"Big Data" is the big buzzword. But the Big Data era is not only, or even mainly, about sheer volume of data. After all, processing power and storage capacity continue to grow steadily, and what is immense now will be modest in a few years.
Far more consequential is the growing importance of unstructured data – that is, data that does not fit the neatly organized model of conventional database records. (Such as name, address, account number, always in the same format and order, perfect for traditional relational databases.)
Even as it is today, about 80 percent of all business data is unstructured. And the proportion is almost certainly growing. Much of this "unstructured" data does in fact have a structure. For example, word processing documents have a format, and the text itself has a linguistic and grammatical structure. But it is not a standardized structure that you can simply crunch through.
And text, spreadsheets, and similar files are the easy end of unstructured data. You can at least search for keywords (or key numbers). Searching image files for relevant information is not so simple, unless text metadata is attached.
Harnessing this unstructured data for effective business benefit, therefore, is not really primarily an IT process. It ends up being mainly about human business intelligence – knowing what information matters to a company, and how to find it. Massive "knowledge management" systems, once popular in the enterprise world, turned out to be no match for the varieties of unstructured data.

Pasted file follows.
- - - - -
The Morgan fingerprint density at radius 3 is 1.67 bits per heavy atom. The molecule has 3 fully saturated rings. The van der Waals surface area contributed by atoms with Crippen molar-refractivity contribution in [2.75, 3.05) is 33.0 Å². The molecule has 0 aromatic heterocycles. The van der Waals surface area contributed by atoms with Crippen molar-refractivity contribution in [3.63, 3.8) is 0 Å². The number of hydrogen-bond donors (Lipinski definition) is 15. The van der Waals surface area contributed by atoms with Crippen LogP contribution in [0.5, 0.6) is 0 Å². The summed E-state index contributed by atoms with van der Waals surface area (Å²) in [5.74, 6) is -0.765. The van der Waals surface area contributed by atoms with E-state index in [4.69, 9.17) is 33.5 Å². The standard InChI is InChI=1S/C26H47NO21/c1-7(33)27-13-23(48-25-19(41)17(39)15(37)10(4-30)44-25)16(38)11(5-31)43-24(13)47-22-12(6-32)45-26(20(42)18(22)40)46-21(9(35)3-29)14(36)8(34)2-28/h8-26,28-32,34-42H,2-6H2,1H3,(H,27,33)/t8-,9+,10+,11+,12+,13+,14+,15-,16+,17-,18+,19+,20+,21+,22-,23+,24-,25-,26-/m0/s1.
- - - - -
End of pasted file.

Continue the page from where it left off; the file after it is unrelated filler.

Says data management expert Stephen Black: "The right way to do it is not to start with the technology, but understand what the business is about." The details of the inquiry technology matter far less than the sharpness and focus of the inquiries the technology is asked to process.
For a good example of working with unstructured data, just think about how Google's core search business works.
The more our technology progresses, the more it seems to emphasize not machine intelligence, as once imagined, but human intelligence.
The security principles set forth in industry standard ISO/IEC 27002 provide a framework for effective security, built around the cycle of Plan, Do, Check, and Act (PDCA). Many good security products are on the market, but all are designed to meet specific threats – and will not block other threats. At GRT Corp. our security philosophy is built around these words by noted security expert Dr. Bruce Schneier: "Security is not a product, but a process."